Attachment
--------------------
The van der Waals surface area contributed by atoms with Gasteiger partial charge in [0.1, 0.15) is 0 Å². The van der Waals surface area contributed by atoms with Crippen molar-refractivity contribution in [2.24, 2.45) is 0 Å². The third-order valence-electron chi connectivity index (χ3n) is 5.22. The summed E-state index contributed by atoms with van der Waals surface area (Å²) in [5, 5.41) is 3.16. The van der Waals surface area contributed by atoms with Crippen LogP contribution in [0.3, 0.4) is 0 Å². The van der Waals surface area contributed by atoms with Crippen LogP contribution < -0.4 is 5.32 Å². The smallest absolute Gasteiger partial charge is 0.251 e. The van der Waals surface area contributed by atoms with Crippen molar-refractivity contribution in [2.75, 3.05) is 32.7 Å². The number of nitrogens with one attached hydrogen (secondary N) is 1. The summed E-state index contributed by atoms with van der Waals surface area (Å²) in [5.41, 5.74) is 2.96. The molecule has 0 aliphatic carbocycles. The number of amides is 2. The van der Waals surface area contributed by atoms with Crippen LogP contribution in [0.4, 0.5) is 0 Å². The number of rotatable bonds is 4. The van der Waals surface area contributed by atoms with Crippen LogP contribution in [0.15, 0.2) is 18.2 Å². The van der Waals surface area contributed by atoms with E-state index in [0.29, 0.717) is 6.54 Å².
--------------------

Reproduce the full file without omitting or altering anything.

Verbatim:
The van der Waals surface area contributed by atoms with Gasteiger partial charge in [0.1, 0.15) is 0 Å². The van der Waals surface area contributed by atoms with Crippen molar-refractivity contribution in [2.24, 2.45) is 0 Å². The third-order valence-electron chi connectivity index (χ3n) is 5.22. The summed E-state index contributed by atoms with van der Waals surface area (Å²) in [5, 5.41) is 3.16. The van der Waals surface area contributed by atoms with Crippen LogP contribution in [0.3, 0.4) is 0 Å². The van der Waals surface area contributed by atoms with Crippen LogP contribution < -0.4 is 5.32 Å². The smallest absolute Gasteiger partial charge is 0.251 e. The van der Waals surface area contributed by atoms with Crippen molar-refractivity contribution in [2.75, 3.05) is 32.7 Å². The number of nitrogens with one attached hydrogen (secondary N) is 1. The summed E-state index contributed by atoms with van der Waals surface area (Å²) in [5.41, 5.74) is 2.96. The molecule has 0 aliphatic carbocycles. The number of amides is 2. The van der Waals surface area contributed by atoms with Crippen LogP contribution in [0.4, 0.5) is 0 Å². The number of rotatable bonds is 4. The van der Waals surface area contributed by atoms with Crippen LogP contribution in [0.15, 0.2) is 18.2 Å². The van der Waals surface area contributed by atoms with E-state index in [0.29, 0.717) is 6.54 Å².